It is a luxury to have a team. A luxury I dont want me or my kids to do without. I dont think its too much to ask people for that extra fraction of a cent when they go out to eat or stay in a motel regardless of whether or not they are fans. Also, by eliminating this meager tax it certainly doesnt mean that the money it would have raised will magically appear and be given to any - insert more noble cause here -.

I am very sure I am paying taxes for things I have no interest in. Our taxes are paying for new roads and numerous other projects in places outside of Seattle.

We can hope and work for a more effective government on every level but lets not make our beloved Sonics, Seattle's oldest franchise, the sacrificial lamb here. I dont want to imagine a gray winter without them.

Anonymous said...

well put. agree to disagree with the dollars, but want to point something out:

"Listening to Calabro while watching the gold and green is like going to church for me."

His poetry is so wonderful to the ear in this day of Theismann, Walton, Packer, and Vitale. I never realized how blessed I was to grow up with the distinct and eloquent voices of Gross, Neihaus and Calabro.

To lose Calabro to the midwest would be the worst crime of the whole situation...

wait-- maybe living out of the Seattle area it would be a blessing for me-- he'd probably get hired to be the lead man on nationally.


Anonymous said...

Also, I added this seperate in case 'nuss wanted to delete it, but I'm fired up and frustrated with the status quo:

"Hate to gripe politics here (really i do!), but you are right about the fact that the money wont go to any more noble cause-- hence my issue with "Compassionate Conservatism"--those tax breaks don't seem to find their way into charitable donations to help the needy, do they?!?"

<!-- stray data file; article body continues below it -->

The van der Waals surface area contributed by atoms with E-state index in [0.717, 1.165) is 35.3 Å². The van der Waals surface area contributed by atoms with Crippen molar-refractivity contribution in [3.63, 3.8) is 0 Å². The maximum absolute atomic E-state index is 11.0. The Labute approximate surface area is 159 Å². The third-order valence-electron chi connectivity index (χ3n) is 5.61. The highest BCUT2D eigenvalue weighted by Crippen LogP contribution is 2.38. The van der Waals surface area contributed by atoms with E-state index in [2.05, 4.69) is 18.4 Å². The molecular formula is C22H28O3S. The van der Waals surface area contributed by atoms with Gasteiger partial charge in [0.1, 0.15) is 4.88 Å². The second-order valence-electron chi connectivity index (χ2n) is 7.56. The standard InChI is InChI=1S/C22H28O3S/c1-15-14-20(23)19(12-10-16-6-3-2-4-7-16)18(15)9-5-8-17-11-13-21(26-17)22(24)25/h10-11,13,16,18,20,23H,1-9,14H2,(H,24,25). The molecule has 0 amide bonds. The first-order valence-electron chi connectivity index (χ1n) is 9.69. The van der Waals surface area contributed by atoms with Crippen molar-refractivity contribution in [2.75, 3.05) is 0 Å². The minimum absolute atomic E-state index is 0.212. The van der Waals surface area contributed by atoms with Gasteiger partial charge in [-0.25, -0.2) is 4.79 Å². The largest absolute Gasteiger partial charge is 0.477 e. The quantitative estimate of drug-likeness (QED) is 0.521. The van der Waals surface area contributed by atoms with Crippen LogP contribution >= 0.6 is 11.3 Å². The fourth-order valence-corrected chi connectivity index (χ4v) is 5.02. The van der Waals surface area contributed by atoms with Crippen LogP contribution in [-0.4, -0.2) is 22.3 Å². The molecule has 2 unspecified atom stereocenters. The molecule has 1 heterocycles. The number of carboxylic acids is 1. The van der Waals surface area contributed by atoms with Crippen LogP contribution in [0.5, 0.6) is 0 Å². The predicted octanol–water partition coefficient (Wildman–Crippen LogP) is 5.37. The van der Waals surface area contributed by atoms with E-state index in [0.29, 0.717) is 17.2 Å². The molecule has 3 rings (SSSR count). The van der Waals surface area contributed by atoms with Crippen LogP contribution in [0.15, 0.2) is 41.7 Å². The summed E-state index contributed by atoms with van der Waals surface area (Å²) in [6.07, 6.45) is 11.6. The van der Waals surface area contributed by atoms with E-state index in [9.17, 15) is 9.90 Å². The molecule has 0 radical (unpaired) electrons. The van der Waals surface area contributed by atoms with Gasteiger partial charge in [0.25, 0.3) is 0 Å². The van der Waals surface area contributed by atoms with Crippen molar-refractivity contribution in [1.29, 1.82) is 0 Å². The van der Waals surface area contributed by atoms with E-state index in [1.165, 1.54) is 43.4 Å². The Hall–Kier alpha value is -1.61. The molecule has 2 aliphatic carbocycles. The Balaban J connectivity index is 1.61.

Dusto said...

I just wanted to chime in. I remember hearing the same things with the Seahawks and M's a decade ago. People don't seem to get the fact that if these tax dollars are not going to the stadiums they are not going to automatically go to schools or roads or museums or any other "noble causes" as you guys put it.

I was born and raised in Seattle and even though I no longer live there it saddens me to think that I won't be able to catch a game on my frequent visits back home.

We all know that the NBA is a flawed system. The salaries are out of control so the teams are trying to stick it to everyone for any kind of revenue to make up for it. I used to be a die hard Supes fan growing up, but I must admit that I haven't followed them very closely in the past few years since moving away, mostly because the sport has changed in some way and lost it's luster. However when they made that mini run in the 05 playoffs I have to admit that I was rooting them on as hard as in the old days.

While I agree that it is a tough pill to swallow for taxpayers to have to pay for what seems like a private business to be in your town, anyone that was in town last winter during the Hawks Superbowl run will tell you how important professional sports can be to a town.

In the end I hope something gets worked out.

Just my 2 cents,